Mortgage flows last week were relatively light reflecting the holiday-shortened session. Originator selling averaged less than $1 billion per day and was focused in 5s and 5.5s. For the most part, buyers were sidelined due to the rich levels and limited carry advantage. Over the week, spreads on 30-year Fannie Maes widened one and two basis points, respectively, for 5s and 5.5s. Meanwhile, 6s were five basis points weaker, while 6.5s were three basis points tighter. Spreads on dwarf 4.5s through 5.5s were four basis points wider over the week.
Mortgage applications rise as rates dip.
Mortgage application activity rose for the week ending Feb. 13, according to the Mortgage Bankers Association (MBA). The Purchase Index gained 3% to 414 while the Refi Index was 6% higher to 3209. The gains were not surprising given the latest decline in mortgage rates. As a percentage of total applications, refinancings were 56.6% versus 56.9% in the previous report. The ARM share, meanwhile, increased to 27.1% from 26.3%.
Mortgage rates slipped last week, according to Freddie Mac's latest Primary Mortgage Market Survey. The survey said that rates are at their lowest levels so far for 2004, and are at similar levels seen last July.
The 30-year fixed-rate mortgage rate averaged 5.58% for the week ending Feb. 20, down eight basis points; 15-year fixed-rate mortgage rates fell nine basis points to 4.87%; and one-year ARM rates reported in at 3.53% versus 3.57% in the previous week.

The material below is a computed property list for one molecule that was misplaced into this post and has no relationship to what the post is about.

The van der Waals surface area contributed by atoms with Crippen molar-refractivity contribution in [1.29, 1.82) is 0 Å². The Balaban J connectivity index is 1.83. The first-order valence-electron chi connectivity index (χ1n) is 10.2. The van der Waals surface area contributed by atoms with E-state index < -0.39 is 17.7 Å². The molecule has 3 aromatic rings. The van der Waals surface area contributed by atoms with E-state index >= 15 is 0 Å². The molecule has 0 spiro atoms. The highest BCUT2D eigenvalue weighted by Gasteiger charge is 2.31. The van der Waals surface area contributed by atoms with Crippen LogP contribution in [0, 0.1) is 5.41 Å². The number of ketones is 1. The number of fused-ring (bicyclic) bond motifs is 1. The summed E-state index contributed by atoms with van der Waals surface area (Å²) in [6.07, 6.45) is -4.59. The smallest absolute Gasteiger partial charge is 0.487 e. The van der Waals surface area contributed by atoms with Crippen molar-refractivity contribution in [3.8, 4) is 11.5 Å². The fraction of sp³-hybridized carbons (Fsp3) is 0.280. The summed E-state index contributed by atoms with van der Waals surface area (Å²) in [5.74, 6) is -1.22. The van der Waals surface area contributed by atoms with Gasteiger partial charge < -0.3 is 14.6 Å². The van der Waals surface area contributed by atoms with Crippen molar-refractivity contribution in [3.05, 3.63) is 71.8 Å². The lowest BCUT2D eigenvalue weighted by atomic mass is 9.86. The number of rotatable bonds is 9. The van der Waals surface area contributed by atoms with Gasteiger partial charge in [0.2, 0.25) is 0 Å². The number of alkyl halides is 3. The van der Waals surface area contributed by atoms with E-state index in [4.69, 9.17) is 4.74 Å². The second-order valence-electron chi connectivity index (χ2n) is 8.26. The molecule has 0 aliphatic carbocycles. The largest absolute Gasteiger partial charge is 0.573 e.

Looking ahead to this week's MBA report, Lehman Brothers expects the seasonally adjusted Refi Index to hold above 3000 in the coming weeks. On an unadjusted basis, JPMorgan Securities believes the Refinancing Index will fall 20% to about 2600 due to the Presidents' Day holiday.
The latest decline in mortgage rates - down to levels seen last July - is likely to have limited impact on refinancing activity. According to Citigroup Global Markets, about 43% of the mortgage universe is currently refinanceable versus 70% to 80% then. In fact, in order for the Refi Index to hit last summer's record level, Citigroup says mortgage rates would have to fall around 70 basis points from current levels.
Regarding the prepayment outlook, current consensus suggests declines of 5% to 10% in April; however, the recent rate movement may lead to some upward adjustment in speeds, which implies the potential for prepayments to hold flat to slightly lower instead. The table on this page gives the current consensus outlook on speeds for 30-year Fannie Mae and Ginnie Mae mortgage-backeds.